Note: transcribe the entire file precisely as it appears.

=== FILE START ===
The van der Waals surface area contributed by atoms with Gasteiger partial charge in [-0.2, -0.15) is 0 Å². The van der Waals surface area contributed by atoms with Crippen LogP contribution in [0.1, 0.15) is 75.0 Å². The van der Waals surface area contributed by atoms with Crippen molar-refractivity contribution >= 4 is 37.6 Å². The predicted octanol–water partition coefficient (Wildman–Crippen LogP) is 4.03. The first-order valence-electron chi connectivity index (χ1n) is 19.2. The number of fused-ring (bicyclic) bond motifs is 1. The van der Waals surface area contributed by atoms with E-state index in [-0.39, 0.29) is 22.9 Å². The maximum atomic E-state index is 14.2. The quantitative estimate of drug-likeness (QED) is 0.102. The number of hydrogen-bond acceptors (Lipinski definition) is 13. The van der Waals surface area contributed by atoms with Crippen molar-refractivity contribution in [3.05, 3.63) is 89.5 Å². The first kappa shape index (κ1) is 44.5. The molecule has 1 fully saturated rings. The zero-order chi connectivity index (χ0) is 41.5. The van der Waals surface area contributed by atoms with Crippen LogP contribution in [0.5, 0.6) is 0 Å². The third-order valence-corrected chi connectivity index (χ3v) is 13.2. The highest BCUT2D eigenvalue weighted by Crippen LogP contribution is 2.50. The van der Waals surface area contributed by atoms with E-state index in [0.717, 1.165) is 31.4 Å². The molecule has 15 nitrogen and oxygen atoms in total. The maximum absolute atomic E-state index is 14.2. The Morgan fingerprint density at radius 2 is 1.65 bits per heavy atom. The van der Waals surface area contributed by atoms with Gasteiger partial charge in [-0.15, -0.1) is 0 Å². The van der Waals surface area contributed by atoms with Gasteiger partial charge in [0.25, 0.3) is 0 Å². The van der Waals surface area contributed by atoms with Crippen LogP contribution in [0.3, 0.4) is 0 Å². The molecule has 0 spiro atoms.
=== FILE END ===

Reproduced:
The van der Waals surface area contributed by atoms with Gasteiger partial charge in [-0.2, -0.15) is 0 Å². The van der Waals surface area contributed by atoms with Crippen LogP contribution in [0.1, 0.15) is 75.0 Å². The van der Waals surface area contributed by atoms with Crippen molar-refractivity contribution >= 4 is 37.6 Å². The predicted octanol–water partition coefficient (Wildman–Crippen LogP) is 4.03. The first-order valence-electron chi connectivity index (χ1n) is 19.2. The number of fused-ring (bicyclic) bond motifs is 1. The van der Waals surface area contributed by atoms with E-state index in [-0.39, 0.29) is 22.9 Å². The maximum atomic E-state index is 14.2. The quantitative estimate of drug-likeness (QED) is 0.102. The number of hydrogen-bond acceptors (Lipinski definition) is 13. The van der Waals surface area contributed by atoms with Crippen molar-refractivity contribution in [3.05, 3.63) is 89.5 Å². The first kappa shape index (κ1) is 44.5. The molecule has 1 fully saturated rings. The zero-order chi connectivity index (χ0) is 41.5. The van der Waals surface area contributed by atoms with Crippen LogP contribution in [0.5, 0.6) is 0 Å². The third-order valence-corrected chi connectivity index (χ3v) is 13.2. The highest BCUT2D eigenvalue weighted by Crippen LogP contribution is 2.50. The van der Waals surface area contributed by atoms with E-state index in [0.717, 1.165) is 31.4 Å². The molecule has 15 nitrogen and oxygen atoms in total. The maximum absolute atomic E-state index is 14.2. The Morgan fingerprint density at radius 2 is 1.65 bits per heavy atom. The van der Waals surface area contributed by atoms with Gasteiger partial charge in [-0.15, -0.1) is 0 Å². The van der Waals surface area contributed by atoms with Gasteiger partial charge in [0.25, 0.3) is 0 Å². The van der Waals surface area contributed by atoms with Crippen LogP contribution in [0.3, 0.4) is 0 Å². The molecule has 0 spiro atoms.